Riley King was born September 16, 1925, on a cotton plantation in northwest Mississippi between the towns of Indianola and Itta Bena, about 100 miles south of Memphis, in the Delta bottoms. His schooling was sporadic; like many other black country children of his area, he worked in the fields when he was needed. After the death of his mother when he was in the 10th grade, he quit school and worked as a farmhand on a nearby plantation.
King became interested in music at an early age. He sang in local churches when he was four, and his uncle taught him a few chords on the guitar as soon as he was old enough to hold the instrument. His aunt had an old Victrola, and he heard the 78 rpm recordings of Blind Lemon Jefferson, Lonnie Johnson, Peetie Wheatstraw, and Leadbelly on her machine, along with the recordings of his older cousin, Bukka White, the famous "bottle-neck" guitarist. The neck from a glass bottle was often cut or broken off to use on one's finger as a slide to bend and slur the notes on the guitar to create the harsh, sometimes haunting Mississippi Delta style of blues.
In the early 1940s, King honed his guitar skills and formed a gospel quartet, called the Elkhorn Singers, and performed at local churches. He served for about a year in the U.S. Army during World War II, and sang blues for the troops stationed at Camp Shelby, in Hattiesburg, Mississippi, and at Fort Benning, Georgia. After the war, he returned to Indianola and continued to do odd jobs, and occasionally sang gospel in church and on the streets. In 1945 and 1946, he sang with the St. John Gospel Singers in broadcasts on WJPM radio in Greenwood and WJPR radio in Greenville.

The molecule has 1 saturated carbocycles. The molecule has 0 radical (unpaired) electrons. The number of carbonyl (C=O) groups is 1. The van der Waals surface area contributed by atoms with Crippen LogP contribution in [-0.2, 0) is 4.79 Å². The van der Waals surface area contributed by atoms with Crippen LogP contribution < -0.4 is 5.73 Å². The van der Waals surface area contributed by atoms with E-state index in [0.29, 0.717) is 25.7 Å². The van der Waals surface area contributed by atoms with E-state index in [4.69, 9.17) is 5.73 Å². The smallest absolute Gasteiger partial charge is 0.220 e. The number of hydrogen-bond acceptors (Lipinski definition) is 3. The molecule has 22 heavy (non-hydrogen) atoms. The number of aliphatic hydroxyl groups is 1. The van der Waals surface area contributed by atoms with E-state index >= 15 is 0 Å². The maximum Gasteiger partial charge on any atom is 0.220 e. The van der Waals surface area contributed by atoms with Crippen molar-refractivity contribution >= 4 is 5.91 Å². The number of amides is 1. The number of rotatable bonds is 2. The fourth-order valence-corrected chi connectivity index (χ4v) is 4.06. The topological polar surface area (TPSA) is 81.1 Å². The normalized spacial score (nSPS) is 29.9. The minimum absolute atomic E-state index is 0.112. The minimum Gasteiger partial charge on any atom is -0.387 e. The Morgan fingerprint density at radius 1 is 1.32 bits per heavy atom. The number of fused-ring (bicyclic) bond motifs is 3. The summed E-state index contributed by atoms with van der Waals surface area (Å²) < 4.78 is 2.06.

A year later, King hitchhiked to Memphis and stayed with Bukka White until he was able to support himself. After working amateur shows at the W. C. Handy and Palace Theaters, his first professional breaks came in radio, where he performed as the "Beale Street Blues Boy," later shortened to Blues Boy King, and finally B.B. King, under which name he gained his remarkable reputation.
King first recorded in 1949 for the Bullet label in Nashville, and a year later he signed with the Bihari Brothers' RPM label. In 1952, his cover of "Three O'Clock Blues," a song originally recorded by Lowell Fulson, topped the R&B charts for 15 weeks. This record was followed by several R&B hits in the 1950s, including "You Didn't Want Me/You Know I Love You" (1952), "Woke Up This Morning" (1953), "You Upset Me Baby" (1954), and "Sweet Little Angel" (1956). Between 1950 and 1961, King recorded more than 200 sides for RPM and Kent, many of which were on albums in the low-priced Crown catalogue.
King performed extensively on the Southern black club circuit, and also appeared at major venues like the Apollo Theater in New York City. In 1962, he signed with the ABC label, and five years later he launched the ABC Bluesway series with Blues Is King.
In 1969, his recording of "The Thrill Is Gone" was a crossover hit, appealing to both black and white audiences. "My audience had started mixing before that, " King said, "but that really pushed it over the top.... It was soon after that the Rolling Stones invited me to tour with them.... A lot of people heard me on that Rolling Stones tour that hadn't heard of me before."
Throughout his career, King has toured incessantly, often averaging more than 275 concerts a year. He was among the first American musicians to tour to the Soviet Union, and has traveled to Africa several times. Over the last two decades, King has been a profound influence on both rock and roll and rhythm and blues. Many imitate his economical phrasing, his precise slurred or bent notes, and his unique left-hand vibrato.